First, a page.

Aljoya Thornton Place is inviting the public to an opening reception for a new exhibit Thursday featuring the works of Earl Debnam, a Seattle painter, community activist and three-time stroke survivor.
The reception is from 4:30-6:30 p.m. at the retirement community, 450 N.E. 100th St., and the exhibit will remain open to the public through Dec. 10.
A news release from Aljoya explains that Debnam’s art is inspired by struggle, survival and jazz:
- Political Struggle: Debnam took part in the longest act of civil disobedience in the U.S. history by occupying the Colman School for eight years, with a group of artists. Together, they demanded the city use the abandoned school to house and celebrate African American culture. The space is now the Northwest African American Museum.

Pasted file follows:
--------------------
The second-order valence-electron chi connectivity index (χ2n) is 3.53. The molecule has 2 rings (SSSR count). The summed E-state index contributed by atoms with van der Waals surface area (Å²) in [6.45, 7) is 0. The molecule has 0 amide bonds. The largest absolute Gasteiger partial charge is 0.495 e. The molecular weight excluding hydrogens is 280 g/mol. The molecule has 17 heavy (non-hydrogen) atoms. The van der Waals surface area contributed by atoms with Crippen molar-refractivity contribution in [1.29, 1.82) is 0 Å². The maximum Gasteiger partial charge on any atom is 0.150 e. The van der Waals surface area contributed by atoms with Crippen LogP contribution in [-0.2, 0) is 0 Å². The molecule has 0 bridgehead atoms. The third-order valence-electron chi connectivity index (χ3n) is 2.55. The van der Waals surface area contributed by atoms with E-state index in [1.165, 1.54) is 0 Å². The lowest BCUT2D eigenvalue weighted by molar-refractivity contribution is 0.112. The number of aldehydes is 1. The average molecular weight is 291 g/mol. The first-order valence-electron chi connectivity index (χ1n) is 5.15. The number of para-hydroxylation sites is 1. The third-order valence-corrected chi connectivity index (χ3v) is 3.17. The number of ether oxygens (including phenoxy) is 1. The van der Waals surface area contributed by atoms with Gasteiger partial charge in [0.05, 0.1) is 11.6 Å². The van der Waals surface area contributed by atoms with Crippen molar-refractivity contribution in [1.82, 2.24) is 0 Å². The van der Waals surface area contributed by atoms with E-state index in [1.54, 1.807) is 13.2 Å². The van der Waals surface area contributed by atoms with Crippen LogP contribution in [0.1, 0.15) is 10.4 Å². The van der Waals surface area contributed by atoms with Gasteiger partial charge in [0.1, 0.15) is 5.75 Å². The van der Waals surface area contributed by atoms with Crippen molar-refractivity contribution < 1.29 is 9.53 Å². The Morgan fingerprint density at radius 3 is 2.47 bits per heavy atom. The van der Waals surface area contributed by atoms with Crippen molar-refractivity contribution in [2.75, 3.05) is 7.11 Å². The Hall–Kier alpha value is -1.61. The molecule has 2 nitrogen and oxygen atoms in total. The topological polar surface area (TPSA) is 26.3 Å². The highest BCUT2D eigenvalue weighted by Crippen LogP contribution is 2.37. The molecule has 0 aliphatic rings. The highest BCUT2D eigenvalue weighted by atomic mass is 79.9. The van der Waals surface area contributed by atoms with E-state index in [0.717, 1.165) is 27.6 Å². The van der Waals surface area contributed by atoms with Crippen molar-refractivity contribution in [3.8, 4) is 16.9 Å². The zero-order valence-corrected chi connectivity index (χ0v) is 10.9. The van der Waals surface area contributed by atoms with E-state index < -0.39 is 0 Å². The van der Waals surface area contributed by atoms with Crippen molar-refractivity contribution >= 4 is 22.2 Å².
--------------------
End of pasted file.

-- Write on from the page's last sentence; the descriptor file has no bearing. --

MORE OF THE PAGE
- Stroke Survival: Since the Colman School occupation, Debnam has suffered three strokes. He credits the strokes with giving him a surge of creative energy that allows him to capture his inner most thoughts and his ability to transcribe them via paining.
- Jazz: Debnam often listens to jazz music when creating art. He says it moves through his body when he paints, supporting his choices for color and shape.
“We chose to show Earl’s work because it tells amazing stories,” said Aljoya Thornton Place Art Curator June Sekiguchi. “Everything in the show is vibrant, expressive and engaging. It is a perfect fit for this time of year.”
Although the reception Thursday is open to the public, advance reservations are requested by calling (206) 306-7920.